Does Car2Go have a city-wide obligation?

Car2Go, the car-sharing program, is doing pretty well, if MPR reporter Curtis Gilbert’s story on the outfit is any indication. It’s now operating 500 vehicles in the city, 10 times that of any other service, he reports today.

So, here’s the question: What does Car2Go owe Minneapolis and what do Minneapolis city officials owe the people of the city who could be denied access to the transportation?

Star Tribune reporter Eric Roper reports today that the car-sharing service is about to cut the city’s north side out of the picture.

At a hearing today, Minneapolis City Council members said the company wants to scale back its service area, principally in areas where it’s now not getting the most business.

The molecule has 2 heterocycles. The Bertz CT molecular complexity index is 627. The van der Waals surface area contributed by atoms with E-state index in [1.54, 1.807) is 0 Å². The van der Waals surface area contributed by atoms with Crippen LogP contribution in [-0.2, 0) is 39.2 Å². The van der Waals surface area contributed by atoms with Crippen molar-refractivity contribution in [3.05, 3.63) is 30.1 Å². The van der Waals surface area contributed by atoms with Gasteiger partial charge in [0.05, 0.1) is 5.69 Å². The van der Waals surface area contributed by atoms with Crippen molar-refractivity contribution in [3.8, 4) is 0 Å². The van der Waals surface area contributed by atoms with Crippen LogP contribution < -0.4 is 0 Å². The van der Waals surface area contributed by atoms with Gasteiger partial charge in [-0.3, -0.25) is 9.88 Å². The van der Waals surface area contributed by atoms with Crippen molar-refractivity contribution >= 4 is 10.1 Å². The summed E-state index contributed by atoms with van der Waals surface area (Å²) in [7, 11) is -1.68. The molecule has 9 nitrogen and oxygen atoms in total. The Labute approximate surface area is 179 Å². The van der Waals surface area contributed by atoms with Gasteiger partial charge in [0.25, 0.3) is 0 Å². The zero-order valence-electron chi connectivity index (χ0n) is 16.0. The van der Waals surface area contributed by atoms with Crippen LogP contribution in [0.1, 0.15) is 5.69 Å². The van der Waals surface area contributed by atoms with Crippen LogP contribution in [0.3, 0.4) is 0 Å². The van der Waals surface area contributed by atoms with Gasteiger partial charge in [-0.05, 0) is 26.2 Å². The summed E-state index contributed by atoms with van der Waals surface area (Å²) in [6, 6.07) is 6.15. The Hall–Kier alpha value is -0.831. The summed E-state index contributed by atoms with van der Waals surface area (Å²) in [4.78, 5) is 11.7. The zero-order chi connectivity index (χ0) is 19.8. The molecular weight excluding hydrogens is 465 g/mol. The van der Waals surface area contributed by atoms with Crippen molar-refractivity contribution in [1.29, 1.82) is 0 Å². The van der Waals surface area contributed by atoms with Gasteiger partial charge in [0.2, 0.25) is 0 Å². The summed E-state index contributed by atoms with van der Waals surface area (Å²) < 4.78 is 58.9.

“I wouldn’t want to see us limit, for example, a company from operating in the city at all if they aren’t able to reach the entire city — at least unless how I had more information about how we could strike that balance,” Council member Lisa Bender said.

Bender represents Uptown, which is going to keep its service under the company’s reported plan.

Roper says Car2Go is doing the same thing in Portland, Austin, and Columbus, because cars sit in some neighborhoods much longer than in others.

When the cuts went into effect last week in Austin, people weren’t happy.

It was the same story in Portland, where readers on the company’s Facebook page noted the lower-income neighborhoods do without.

It’s a business and it has a right to make money. But the situation also raises the question of whether it’s also a public utility in its use and, if so, whether it has an obligation to provide service to an entire city.